AARC Election 2022 — Ed Borza

Ed Borza


Ed Borza

Assistant Professor, Respiratory Care
University of Hawaii- Kapi’olani Community College
Member Since: 1983

AARC Activities:

  • AARC Bylaws Committee 2021-22, Chair-elect ’21
  • AARC Elections Committee, Chair 2019
  • AARC Elections Committee member 2017-18
  • Member AARC PACT, 2014-21
  • Member AARC Neonatal-Pediatrics Specialty Section 2003-21
  • Member AARRC Education Specialty Section 2007-21

HOD Activities:

  • Delegate, Hawaii Society for Respiratory Care, 2005-08, 2013-16, 2019-21
  • Chair, Delegate Assistance, 2008
  • Co-Chair, Student Mentorship, 2008
  • Member Student Mentorship, 2013-16, 19-21
  • Member Policy & Guide Committee, 2019-21

Affiliate Activities:

  • President, Hawaii Society for Respiratory Care, 1994, 2010
  • President-Elect, Hawaii Society for Respiratory Care, 1993, 2009
  • Vice President, Hawaii Society for Respiratory Care, 2002
  • Secretary, Hawaii Society for Respiratory Care, 2012
  • Director-at-large, Hawaii Society for Respiratory Care, 1996-97, 2000-01, 2003-04
  • Co-Chair Government Affairs, leading to State licensure, 2008-2013
  • Chair Elections, 2020, 2013-16, 2005-07
  • Chair Bylaws 2021, 2011-13

Related Organizations:

  • Advanced Cardiac Life Support Instructor, American Heart Association
  • Pediatric Advanced Life Support Instructor, American Heart Association
  • Neonatal Resuscitation Program Instructor-Mentor, American Academy of Pediatrics
  • Member National Board for Respiratory Care
  • National Asthma Educator Certification Board (AE-C)


  • California College for Respiratory Therapy, RT technician Certificate (CRTT), 1984
  • Kapiolani Community College, AS degree Respiratory Therapist (RRT), 1993
  • University of Hawaii-West O’ahu, BA degree Healthcare Administration, 1996
  • RRT-NPS 1991
  • CPFT 2000
  • RRT-ACCS 2015

Elections Committee Questions:

What do you see as the biggest challenge facing the AARC and what do you recommend to address it?

Membership. The AARC only represents about 30% of practicing RTs in this country. In order to have influence over regulations and governmental recognition of our profession we need to increase those numbers. I’d work to get new therapists involved in the AARC and show them the value of membership. I also believe we need to do a better job of retaining members, listening to members and attempting to meet their expectations.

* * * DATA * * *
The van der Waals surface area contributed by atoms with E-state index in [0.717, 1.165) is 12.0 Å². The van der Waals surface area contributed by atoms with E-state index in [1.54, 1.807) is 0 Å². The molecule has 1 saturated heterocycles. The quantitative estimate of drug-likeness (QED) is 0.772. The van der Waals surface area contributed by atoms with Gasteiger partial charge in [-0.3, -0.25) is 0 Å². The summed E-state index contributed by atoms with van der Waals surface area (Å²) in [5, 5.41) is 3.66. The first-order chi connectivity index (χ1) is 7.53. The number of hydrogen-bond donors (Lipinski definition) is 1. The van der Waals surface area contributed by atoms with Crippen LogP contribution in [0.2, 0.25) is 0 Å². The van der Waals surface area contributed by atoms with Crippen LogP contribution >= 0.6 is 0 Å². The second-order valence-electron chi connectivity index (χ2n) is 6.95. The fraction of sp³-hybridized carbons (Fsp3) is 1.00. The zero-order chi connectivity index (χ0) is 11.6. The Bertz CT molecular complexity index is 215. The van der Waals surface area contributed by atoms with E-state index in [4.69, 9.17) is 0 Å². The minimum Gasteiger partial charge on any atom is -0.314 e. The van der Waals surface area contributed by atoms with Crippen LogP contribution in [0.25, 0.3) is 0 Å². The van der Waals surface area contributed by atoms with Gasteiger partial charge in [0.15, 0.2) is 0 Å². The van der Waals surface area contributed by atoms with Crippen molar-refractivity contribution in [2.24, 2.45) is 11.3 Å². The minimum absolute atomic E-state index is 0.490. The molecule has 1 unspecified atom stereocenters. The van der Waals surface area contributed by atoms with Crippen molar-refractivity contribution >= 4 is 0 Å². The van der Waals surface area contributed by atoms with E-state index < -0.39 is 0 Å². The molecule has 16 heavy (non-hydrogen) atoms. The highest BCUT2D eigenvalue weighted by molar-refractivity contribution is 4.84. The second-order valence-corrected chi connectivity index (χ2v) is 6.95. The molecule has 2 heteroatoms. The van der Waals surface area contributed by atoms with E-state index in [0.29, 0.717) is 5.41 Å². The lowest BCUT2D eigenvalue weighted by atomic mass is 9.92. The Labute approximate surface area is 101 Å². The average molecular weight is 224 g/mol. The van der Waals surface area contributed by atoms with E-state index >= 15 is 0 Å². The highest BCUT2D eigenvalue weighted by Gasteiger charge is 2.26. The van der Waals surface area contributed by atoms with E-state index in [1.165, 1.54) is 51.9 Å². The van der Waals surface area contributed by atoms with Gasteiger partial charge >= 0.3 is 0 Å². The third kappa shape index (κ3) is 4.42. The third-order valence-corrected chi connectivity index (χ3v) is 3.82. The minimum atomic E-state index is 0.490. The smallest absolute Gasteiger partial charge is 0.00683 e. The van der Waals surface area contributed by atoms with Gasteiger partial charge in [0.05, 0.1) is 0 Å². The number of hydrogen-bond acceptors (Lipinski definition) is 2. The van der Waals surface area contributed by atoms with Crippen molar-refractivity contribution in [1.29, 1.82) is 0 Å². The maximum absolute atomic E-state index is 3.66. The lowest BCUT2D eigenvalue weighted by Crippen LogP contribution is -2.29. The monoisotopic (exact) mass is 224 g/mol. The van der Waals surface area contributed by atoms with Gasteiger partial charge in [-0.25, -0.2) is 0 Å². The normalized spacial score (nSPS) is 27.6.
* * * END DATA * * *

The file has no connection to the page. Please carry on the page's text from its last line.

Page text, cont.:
Healthcare is changing more rapidly than ever. What do you feel is the main issue Respiratory Care Practitioners are facing, and what are the key solutions that you feel should be addressed to support our profession?

The need for an expanded role for Respiratory Care Practitioners. Advanced Practice credentials need to be developed and taught and every effort needs to go into advocating for RTs as Disease managers and Physician extenders. Much work remains to be done in education, licensing and regulation in order for this to become widespread and established.

Role-Specific Questions:

Your role as Director-at-large is to represent the general AARC membership. If given the opportunity to represent, how would you use your skills and experience to advance and advocate for the respiratory care profession?

I’ve been a clinician in most care settings, been a supervisor, an educator and a diagnostician. I bring a wide variety of experience to the BOD and would use that experience to strengthen the profession and the Association. I can relate to the bedside RT, the Neo/Peds RT, ICU specialists and diagnostics professionals. I understand students and their needs as well as the 25-year veteran and the new RT orienting in the NICU. I’ve worked nights and done transport, home care and PFTs. I’ve also been very involved in lobbying efforts at the State and Federal level. I will use my experience to advocate for RTs and the profession and to ensure the continued relevance of the profession well into the future.

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